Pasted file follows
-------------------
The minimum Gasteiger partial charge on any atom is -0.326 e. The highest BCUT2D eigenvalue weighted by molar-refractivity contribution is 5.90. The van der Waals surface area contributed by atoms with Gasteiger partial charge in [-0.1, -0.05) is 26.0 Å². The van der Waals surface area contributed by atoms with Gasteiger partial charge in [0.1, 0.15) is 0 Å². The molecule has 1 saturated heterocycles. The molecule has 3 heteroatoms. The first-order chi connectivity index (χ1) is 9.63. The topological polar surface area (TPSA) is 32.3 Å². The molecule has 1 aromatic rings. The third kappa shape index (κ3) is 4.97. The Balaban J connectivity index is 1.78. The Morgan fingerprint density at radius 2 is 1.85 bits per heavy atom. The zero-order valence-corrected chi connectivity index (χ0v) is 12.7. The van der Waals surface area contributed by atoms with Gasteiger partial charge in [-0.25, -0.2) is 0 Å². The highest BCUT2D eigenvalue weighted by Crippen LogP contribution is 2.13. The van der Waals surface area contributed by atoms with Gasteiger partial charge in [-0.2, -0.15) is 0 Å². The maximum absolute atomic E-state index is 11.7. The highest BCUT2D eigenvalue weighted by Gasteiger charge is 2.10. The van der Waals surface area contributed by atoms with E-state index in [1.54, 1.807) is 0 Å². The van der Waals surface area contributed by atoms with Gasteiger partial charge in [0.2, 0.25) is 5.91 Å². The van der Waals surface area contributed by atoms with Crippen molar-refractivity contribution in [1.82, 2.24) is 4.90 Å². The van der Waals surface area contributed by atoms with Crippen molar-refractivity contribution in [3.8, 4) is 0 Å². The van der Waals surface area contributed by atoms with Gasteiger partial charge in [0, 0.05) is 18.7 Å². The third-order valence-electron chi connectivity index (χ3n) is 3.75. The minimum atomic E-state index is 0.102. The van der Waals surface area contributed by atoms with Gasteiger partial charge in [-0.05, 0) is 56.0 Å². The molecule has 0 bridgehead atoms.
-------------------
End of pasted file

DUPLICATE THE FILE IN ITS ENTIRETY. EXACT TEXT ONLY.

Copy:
The minimum Gasteiger partial charge on any atom is -0.326 e. The highest BCUT2D eigenvalue weighted by molar-refractivity contribution is 5.90. The van der Waals surface area contributed by atoms with Gasteiger partial charge in [-0.1, -0.05) is 26.0 Å². The van der Waals surface area contributed by atoms with Gasteiger partial charge in [0.1, 0.15) is 0 Å². The molecule has 1 saturated heterocycles. The molecule has 3 heteroatoms. The first-order chi connectivity index (χ1) is 9.63. The topological polar surface area (TPSA) is 32.3 Å². The molecule has 1 aromatic rings. The third kappa shape index (κ3) is 4.97. The Balaban J connectivity index is 1.78. The Morgan fingerprint density at radius 2 is 1.85 bits per heavy atom. The zero-order valence-corrected chi connectivity index (χ0v) is 12.7. The van der Waals surface area contributed by atoms with Gasteiger partial charge in [-0.25, -0.2) is 0 Å². The highest BCUT2D eigenvalue weighted by Crippen LogP contribution is 2.13. The van der Waals surface area contributed by atoms with Gasteiger partial charge in [-0.2, -0.15) is 0 Å². The maximum absolute atomic E-state index is 11.7. The highest BCUT2D eigenvalue weighted by Gasteiger charge is 2.10. The van der Waals surface area contributed by atoms with E-state index in [1.54, 1.807) is 0 Å². The van der Waals surface area contributed by atoms with Gasteiger partial charge in [0.2, 0.25) is 5.91 Å². The van der Waals surface area contributed by atoms with Crippen molar-refractivity contribution in [1.82, 2.24) is 4.90 Å². The van der Waals surface area contributed by atoms with Crippen molar-refractivity contribution in [3.8, 4) is 0 Å². The van der Waals surface area contributed by atoms with Gasteiger partial charge in [0, 0.05) is 18.7 Å². The third-order valence-electron chi connectivity index (χ3n) is 3.75. The minimum atomic E-state index is 0.102. The van der Waals surface area contributed by atoms with Gasteiger partial charge in [-0.05, 0) is 56.0 Å². The molecule has 0 bridgehead atoms.